Climate change conference emphasises incentives for research and technology transfer

十一月 4, 2005

Brussels, 03 Nov 2005

A meeting between representatives from 20 countries on climate change closed with participants agreeing that new technologies are key to slowing the process, and pledging to work together on their development and technology transfer.

The meeting was organised by the UK, which currently holds the G8 Presidency, and was intended to follow on from discussions on climate change held at the G8 summit in July. It was attended by energy and environment ministers from the G8 countries, as well as countries from Asia, Africa, South America and Europe.

UK Prime Minister Tony Blair said that the meeting had been intended as an opportunity to discuss possible strategies for tackling climate change that would be acceptable to all. 'How do we bring people together and get them working, one on developing the science and technology that is necessary to tackle this problem; two, on doing it on a basis that is compatible with economic growth; and three, further down the line, how do we get the right framework beyond 2012 to enable us to carry on taking action in respect of this?' asked Mr Blair.

In concluding the conference, the chairman noted a consensus on 'the importance of strengthening both research into new technologies and the deployment of existing technologies, which depend both on national policies and on international cooperation'.

Technology transfer and incentives for the private sector were emphasised as strategic necessities by the chairman several times in his conference conclusions.

Participants agreed that a key area of focus should be on assisting developing countries to improve their environment for the transfer of technology, through policy as well as financing and regulatory frameworks, and through examining the role of intellectual property rights. Those present also agreed to explore new approaches to financing technology acquisition and transfer.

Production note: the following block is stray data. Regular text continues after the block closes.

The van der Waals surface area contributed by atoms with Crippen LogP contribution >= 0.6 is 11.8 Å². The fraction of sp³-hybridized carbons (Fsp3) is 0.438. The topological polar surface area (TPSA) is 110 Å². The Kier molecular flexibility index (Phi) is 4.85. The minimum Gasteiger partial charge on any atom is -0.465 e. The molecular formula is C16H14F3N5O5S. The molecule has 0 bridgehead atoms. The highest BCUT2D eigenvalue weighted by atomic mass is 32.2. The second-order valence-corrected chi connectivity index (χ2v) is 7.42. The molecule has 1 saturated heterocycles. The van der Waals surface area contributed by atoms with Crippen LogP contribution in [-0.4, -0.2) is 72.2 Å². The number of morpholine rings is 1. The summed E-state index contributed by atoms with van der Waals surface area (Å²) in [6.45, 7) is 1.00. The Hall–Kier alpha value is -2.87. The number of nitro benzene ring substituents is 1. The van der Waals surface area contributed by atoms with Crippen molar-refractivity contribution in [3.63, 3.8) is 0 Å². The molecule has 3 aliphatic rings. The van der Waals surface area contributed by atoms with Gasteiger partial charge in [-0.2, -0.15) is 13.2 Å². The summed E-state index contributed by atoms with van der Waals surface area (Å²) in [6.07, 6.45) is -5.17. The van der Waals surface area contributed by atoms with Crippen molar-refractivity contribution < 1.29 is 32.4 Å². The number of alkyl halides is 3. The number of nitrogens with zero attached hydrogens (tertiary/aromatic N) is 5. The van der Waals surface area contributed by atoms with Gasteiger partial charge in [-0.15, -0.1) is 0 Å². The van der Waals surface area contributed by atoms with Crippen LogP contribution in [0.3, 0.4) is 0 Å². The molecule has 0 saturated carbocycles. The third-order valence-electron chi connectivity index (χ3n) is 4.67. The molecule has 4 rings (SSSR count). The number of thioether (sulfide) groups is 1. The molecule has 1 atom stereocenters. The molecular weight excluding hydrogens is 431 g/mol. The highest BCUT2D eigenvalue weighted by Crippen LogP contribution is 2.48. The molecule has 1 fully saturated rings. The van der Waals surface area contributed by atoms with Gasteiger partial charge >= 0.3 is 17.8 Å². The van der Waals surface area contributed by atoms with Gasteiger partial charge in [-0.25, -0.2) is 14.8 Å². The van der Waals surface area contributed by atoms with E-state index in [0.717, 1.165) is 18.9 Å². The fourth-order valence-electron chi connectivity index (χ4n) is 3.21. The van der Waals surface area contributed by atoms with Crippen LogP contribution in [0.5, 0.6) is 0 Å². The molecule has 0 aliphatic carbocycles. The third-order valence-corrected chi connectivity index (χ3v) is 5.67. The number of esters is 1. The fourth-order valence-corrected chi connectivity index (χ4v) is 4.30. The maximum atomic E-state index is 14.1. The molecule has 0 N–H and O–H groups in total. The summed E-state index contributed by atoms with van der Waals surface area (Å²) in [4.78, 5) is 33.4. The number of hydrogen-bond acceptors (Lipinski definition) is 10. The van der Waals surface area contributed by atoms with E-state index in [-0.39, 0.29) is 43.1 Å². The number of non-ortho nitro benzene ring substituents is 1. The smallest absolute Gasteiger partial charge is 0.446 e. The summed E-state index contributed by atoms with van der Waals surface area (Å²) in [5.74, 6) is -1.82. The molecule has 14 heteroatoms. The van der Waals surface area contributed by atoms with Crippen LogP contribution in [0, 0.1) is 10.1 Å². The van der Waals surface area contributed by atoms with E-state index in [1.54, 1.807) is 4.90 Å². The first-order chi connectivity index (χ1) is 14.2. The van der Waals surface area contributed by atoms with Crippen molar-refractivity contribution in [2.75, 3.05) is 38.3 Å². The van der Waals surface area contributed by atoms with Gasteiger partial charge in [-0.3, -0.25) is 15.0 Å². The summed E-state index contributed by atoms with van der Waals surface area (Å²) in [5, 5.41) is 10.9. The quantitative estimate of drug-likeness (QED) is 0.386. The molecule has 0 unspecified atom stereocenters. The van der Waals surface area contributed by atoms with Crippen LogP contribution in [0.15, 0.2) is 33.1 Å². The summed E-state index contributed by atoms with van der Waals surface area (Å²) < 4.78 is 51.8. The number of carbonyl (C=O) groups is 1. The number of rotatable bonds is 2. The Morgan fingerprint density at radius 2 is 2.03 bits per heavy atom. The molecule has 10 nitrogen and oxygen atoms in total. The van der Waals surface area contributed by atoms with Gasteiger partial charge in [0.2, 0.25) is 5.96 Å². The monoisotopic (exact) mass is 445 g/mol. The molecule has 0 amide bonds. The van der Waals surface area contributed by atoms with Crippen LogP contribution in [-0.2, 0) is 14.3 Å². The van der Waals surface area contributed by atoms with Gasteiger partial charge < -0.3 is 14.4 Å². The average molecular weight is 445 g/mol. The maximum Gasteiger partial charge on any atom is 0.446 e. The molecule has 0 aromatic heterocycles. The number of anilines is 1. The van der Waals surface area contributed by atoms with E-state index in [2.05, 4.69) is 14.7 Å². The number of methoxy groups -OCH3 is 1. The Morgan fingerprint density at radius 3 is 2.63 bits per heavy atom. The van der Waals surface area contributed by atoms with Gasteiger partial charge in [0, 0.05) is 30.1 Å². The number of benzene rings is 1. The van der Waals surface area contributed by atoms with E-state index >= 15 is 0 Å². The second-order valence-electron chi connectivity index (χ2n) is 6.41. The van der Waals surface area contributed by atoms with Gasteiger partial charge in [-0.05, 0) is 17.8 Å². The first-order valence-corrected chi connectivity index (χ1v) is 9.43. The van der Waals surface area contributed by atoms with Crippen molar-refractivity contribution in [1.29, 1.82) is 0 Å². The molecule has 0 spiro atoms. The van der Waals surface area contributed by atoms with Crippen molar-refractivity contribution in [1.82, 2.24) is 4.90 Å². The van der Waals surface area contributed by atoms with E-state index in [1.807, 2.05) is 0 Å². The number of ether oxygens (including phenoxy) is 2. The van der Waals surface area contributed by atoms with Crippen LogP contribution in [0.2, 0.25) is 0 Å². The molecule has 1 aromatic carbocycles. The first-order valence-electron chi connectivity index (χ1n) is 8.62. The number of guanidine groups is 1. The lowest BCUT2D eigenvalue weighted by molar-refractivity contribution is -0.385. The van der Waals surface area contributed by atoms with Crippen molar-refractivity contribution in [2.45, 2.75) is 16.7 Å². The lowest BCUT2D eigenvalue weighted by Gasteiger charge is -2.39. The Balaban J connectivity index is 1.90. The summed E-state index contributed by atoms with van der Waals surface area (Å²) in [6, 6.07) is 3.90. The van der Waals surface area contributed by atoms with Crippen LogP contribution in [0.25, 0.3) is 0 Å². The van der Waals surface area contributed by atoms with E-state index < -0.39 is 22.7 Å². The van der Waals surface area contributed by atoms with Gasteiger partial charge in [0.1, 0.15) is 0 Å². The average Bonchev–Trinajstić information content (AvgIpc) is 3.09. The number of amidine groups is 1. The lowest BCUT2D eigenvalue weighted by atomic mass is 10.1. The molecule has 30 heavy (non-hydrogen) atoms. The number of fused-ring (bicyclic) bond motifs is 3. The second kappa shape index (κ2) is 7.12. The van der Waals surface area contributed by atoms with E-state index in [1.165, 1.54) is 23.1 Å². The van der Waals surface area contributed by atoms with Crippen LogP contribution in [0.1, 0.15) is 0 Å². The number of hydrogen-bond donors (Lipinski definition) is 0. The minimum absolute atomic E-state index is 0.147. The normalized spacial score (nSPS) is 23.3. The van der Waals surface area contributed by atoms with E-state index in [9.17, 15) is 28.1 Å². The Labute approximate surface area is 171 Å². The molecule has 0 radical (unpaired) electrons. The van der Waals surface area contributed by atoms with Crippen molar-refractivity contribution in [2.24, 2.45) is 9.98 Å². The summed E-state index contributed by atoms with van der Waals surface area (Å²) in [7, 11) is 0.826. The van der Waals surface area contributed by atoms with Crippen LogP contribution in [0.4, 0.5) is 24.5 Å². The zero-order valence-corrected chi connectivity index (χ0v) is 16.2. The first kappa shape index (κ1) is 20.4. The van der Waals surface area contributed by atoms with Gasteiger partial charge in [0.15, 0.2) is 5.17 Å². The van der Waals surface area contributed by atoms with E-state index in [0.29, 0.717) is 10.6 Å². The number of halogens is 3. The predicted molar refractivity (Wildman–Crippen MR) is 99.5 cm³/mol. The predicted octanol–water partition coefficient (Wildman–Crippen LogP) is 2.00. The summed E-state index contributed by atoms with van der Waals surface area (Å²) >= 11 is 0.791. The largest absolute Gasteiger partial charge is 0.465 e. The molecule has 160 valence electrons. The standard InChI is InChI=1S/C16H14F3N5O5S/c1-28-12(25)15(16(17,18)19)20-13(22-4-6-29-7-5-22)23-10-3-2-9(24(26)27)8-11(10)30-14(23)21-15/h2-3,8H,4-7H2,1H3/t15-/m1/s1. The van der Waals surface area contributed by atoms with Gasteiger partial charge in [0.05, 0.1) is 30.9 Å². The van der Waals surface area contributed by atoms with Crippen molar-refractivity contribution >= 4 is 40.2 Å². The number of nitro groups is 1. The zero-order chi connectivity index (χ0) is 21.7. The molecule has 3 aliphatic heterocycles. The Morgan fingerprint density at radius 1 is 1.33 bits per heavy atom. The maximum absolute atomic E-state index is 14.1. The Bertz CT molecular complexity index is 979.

Underlining the importance of getting the private sector involved, the chairman said: 'The challenge is to create the incentives for private sector investment, including through market-based instruments and carbon finance.' Indeed, much of the onus is on policy makers, from whom clear policy signals are needed in order to channel private investment towards, in particular, lower carbon technologies, said the chairman.

Investment and technology transfer were also highlighted by Tony Blair, along with the importance of cooperation, when he spoke at the closing session on 2 November. Climate change has been at the top of the UK's G8 agenda, and Mr Blair has spoken passionately about the issue on a number of occasions.

'What we need to do is to try to develop the right partnership, and then the right framework, so that we are developing the science and technology that we need, that we are doing this in a way that allows us then to transfer that technology and share it between developed and developing world, and that we start to look at the types of strategies and how we can help each other, that will enable us to solve this problem long term.'

Further information

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